If you're totally unfamiliar with Linux, you might wonder what's the deal with terminal windows. Personally, I prefer to do most stuff in a terminal. I use very few graphical applications. All my file management is done in a terminal. I connect to this web server through the terminal. I write code in the terminal. It just feels more efficient to me. I don't believe the majority of Linux users rely on terminal as much as I do, but I also don't have any numbers to back that up. However, most Linux distributions come with a full desktop environment by default, which is easy to use and includes all the typical software that people except to have at hand. I assume most people stick with that.
Command Line Interface (CLI) seems to be something most people dislike. I can understand that, it takes some effort to understand how it works, learn the commands you need as well as the additional options for such commands. Then you usually need to type out full paths to files and such. However, there are tools, such as autocompletion, which makes this a lot quicker. I would still recommend anyone new to Linux to avoid the terminal if they are unfamiliar with CLI. But if you are somewhat comfortable with Linux and have an understanding of the filesystem organization, then I would definitely suggest to try out the terminal. You would not need to use it for everyday stuff, but having a basic understanding of how to navigate your system with it, and perhaps do some simple system maintenance tasks, will greatly increase your proficiency with Linux.
If I am browsing through my files, I mostly find myself using a program called "ranger", which lets me see the contents of a directory in the terminal. I can navigate through the directories and open files with this. I can also do all the usual stuff like rename files, copy or move files and so on. However, in most cases when I simply want to copy or move a specific file or directory, I tend to rely on just typing out the full command directly.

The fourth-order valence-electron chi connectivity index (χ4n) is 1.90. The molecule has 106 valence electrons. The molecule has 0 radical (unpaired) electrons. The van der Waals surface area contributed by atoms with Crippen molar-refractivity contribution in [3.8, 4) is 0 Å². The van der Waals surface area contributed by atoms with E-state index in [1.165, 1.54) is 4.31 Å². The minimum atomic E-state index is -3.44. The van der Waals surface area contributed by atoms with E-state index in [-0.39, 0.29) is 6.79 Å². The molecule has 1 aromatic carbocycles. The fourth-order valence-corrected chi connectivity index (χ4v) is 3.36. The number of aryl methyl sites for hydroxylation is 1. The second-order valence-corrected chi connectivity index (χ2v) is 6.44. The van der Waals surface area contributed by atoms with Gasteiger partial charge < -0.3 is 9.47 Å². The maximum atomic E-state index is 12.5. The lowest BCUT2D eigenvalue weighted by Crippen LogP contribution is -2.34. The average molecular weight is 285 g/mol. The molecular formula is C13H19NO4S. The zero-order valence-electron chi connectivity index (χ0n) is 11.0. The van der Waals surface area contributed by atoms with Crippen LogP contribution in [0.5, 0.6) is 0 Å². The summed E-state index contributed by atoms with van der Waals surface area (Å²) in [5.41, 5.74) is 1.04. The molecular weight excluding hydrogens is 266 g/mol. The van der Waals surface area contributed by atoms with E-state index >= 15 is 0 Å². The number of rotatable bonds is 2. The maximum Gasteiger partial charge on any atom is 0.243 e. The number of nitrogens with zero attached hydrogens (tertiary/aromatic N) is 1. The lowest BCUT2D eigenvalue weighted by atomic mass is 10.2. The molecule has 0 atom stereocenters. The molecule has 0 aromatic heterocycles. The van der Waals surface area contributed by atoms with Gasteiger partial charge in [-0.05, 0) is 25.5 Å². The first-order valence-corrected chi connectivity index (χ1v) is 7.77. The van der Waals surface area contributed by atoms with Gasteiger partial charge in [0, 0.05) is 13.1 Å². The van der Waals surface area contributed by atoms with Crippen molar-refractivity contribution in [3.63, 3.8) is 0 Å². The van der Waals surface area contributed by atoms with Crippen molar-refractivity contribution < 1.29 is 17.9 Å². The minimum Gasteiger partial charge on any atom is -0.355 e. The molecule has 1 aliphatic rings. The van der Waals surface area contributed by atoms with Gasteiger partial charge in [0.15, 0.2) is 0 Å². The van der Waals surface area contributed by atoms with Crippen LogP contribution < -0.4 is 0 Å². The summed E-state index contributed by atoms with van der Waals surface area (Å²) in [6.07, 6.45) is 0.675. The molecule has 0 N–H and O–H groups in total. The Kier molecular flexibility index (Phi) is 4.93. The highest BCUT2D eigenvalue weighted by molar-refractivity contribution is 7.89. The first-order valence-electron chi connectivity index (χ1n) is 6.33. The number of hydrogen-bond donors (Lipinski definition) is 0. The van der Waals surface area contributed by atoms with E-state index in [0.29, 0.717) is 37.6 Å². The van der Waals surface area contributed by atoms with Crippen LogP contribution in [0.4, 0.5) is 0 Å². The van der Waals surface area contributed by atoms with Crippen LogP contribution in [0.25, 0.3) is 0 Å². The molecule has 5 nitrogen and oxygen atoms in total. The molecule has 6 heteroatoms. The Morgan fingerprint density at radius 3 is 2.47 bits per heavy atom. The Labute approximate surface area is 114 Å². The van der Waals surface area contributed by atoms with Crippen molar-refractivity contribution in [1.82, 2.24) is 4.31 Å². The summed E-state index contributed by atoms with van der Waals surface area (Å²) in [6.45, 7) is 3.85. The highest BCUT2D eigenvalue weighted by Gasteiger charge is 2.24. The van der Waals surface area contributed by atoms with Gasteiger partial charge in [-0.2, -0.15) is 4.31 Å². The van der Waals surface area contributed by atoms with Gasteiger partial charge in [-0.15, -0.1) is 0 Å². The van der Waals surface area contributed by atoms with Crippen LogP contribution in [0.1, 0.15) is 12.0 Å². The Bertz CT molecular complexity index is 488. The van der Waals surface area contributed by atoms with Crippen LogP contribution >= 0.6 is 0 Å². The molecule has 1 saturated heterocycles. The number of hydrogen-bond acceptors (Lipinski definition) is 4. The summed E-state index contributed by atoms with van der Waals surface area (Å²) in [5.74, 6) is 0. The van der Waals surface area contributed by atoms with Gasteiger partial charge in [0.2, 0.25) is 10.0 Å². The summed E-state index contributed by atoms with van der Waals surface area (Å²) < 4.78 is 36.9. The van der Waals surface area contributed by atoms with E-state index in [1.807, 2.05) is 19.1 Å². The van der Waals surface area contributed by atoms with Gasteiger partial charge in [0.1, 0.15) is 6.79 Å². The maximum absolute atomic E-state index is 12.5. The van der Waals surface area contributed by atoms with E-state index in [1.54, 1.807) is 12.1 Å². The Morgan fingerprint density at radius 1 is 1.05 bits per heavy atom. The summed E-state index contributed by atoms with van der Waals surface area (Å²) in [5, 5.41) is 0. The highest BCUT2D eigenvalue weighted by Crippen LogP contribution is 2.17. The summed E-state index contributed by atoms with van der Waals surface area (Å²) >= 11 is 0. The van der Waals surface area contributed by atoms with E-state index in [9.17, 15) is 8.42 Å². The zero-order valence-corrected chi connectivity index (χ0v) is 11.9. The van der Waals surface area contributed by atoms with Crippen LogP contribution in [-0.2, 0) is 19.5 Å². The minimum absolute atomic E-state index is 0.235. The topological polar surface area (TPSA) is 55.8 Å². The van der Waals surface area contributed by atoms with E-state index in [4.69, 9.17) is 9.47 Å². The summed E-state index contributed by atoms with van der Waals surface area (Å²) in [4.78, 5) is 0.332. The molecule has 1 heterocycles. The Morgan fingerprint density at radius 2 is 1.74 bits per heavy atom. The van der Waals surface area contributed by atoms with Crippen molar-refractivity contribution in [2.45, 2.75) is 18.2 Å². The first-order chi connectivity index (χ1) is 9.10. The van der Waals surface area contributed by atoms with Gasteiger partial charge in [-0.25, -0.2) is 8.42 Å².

Web browsing, Steam and games are pretty much just like on any other system, so there's not really much to show there. I use Firefox for web browsing, with a few plugins. One plugin that I am quite fond of is the Vimium plugin. It enables Vim-like keybindings in Firefox, so I can do most browsing with just the keyboard.
These are some of my preferred programs for different tasks:
- Window manager - i3wm
- Status bar - py3status
- Application menu - dmenu
- Web browser - Firefox
- Terminal emulator - urxvt
- Text editor - Vim (gVim with 'relaxed green' theme)
- Video player - smplayer
- System monitor - htop
- Password management - KeePass
- Network management - netctl
- Compositor - compton
- Music player - mplayer in terminal
- PDF viewer - zathura
I do obviously use a lot more programs than what is listed here, but I think the above list sums up the most important programs. I do want to elaborate a bit on the point of text editor. I do primarily use Vim in the terminal, but whenever I expect to do coding, I prefer to switch to graphical Vim (gVim), simply because of all the themes. I really like the 'relaxed green' theme, it puts me in a relaxed, but still focused, state of mind.
I do hope this might have been interesting, and most of all, offer some insight into the vast number of choices you have available on Linux. I didn't start out with this kind of setup, originally I was using a full desktop environment with very little terminal interaction. My love for the terminal was something that grew over time as I became more and more proficient. If you prefer a more traditional desktop, then there are also multiple options to pick from. And for those that find themselves overwhelmed by all the choices, don't worry. Most Linux distributions come with a default setup which you can dive right into, no need to make any choices unless you decide to start changing stuff.
If you read this to the end and you are not using Linux, go download Ubuntu or Linux Mint. You can even try it on your computer without installing anything. All you need is a USB stick and you can test Linux without needing to install it.